The vital relationship nurtured between you and your pet during the COVID-19 crisis is likely one that neither of you ever expected to happen. With the number of people working from home, or suddenly not working at all, there has been so much more time than ever before for an owner and a pet to form a bond of reliance. This is just natural and is something that should have been pursued, especially if you were in any state of serious lockdown.
As more businesses are starting to reopen, and as more employees are finding their way back to work, a change will soon be occurring in your life and daily routine. Lockdown was hard. Staying home was difficult and you had to completely change your mind set in order to make the most out of a tough situation. While things aren’t going to be normal any time soon, the return to work and to aspects of a normal life will also require an adjustment, both for you and for the pet that has come to rely on your company for the last two months.
Separation anxiety is a problem for both humans and pets. If what was there for more 60 days in some cases suddenly goes away five days a week, then your pet is going to be sad, bored, and lonely. This is obviously not a good situation, and it’s vital to start putting in some time to get your pet’s expectations in the right place for when this happens.
Allow Kim Steffes, owner of a dog training center in Indianapolis to explain:
“Just before school starts, parents start a couple weeks beforehand, putting the kids to bed a little bit earlier. They kind of get back into that routine, so it’s not a shock when school actually starts and they have to get up early and go to bed early; That’s what people should be doing for their dogs,” Steffes explains.
Dr. Roger Mugford , a well-respected animal psychologist who has been used by the British royal family to work with the corgis of Queen Elizabeth II, agrees with this statement. “With such an overload of quality time with their families, dogs are building up a huge reservoir of over-dependency which could see them suffer when moms and dads suddenly return to work and the children go back to school,” he says.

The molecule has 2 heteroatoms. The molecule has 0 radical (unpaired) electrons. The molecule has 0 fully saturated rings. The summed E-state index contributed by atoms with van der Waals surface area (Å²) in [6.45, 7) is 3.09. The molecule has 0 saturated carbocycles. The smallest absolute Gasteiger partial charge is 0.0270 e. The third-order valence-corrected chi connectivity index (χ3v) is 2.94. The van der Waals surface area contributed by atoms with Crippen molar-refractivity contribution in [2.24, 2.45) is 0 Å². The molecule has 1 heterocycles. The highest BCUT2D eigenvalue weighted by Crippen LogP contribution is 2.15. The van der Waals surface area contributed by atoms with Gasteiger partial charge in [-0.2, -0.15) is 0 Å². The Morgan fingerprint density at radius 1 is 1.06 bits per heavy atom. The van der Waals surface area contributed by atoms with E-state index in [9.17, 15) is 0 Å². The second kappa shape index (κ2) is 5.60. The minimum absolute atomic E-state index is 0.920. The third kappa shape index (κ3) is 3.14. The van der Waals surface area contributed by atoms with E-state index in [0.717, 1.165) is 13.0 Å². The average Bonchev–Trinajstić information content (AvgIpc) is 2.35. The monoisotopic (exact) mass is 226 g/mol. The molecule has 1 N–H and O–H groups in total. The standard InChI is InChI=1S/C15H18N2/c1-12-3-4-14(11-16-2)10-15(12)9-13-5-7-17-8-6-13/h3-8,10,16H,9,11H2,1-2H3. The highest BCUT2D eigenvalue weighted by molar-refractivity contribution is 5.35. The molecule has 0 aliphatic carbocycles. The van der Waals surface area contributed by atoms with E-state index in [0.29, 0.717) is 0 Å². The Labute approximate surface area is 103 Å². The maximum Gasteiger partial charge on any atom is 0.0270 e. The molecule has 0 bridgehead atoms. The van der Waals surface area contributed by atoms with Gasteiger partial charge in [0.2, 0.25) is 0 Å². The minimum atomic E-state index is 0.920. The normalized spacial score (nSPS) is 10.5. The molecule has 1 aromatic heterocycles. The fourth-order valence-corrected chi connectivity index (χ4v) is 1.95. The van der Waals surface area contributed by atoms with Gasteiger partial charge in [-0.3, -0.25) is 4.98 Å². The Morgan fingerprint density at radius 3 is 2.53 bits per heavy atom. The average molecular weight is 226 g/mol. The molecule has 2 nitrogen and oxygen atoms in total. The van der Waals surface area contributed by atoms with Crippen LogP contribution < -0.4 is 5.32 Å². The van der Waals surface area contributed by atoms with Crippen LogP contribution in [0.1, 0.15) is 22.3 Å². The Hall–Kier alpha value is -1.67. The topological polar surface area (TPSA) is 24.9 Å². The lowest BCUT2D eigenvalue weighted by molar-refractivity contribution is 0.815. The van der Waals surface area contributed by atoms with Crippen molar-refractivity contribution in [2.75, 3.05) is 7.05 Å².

He further adds that “When left alone, dogs can chew the house, annoy the neighbors by constantly barking, urinate and defecate inside, and sometimes even self-harm. Put a webcam on your dog and you’ll see howling and pacing and other distress signs.”
This is obviously a nightmare scenario for any dog lover to think about. Just the concept that it has been possible to love your dog too much during quarantine that it would then affect the dog’s state of wellbeing over the next few months is something that is difficult to wrap your head around, and painful to think about. Adequately preparing for this moment is vital to make any pain be minimal.
Preparation could include something as simple as crating your dog for a few hours each day while you are home working to get your pet used to the routine. It could mean taking your dog for walks only at times when you would usually be home to do so. Doing this now and stretching it out over a period of a couple of weeks, will help avoid the cold-turkey affect and maintain that vital relationship that you have forged during the crisis.
Article by Vital Guidance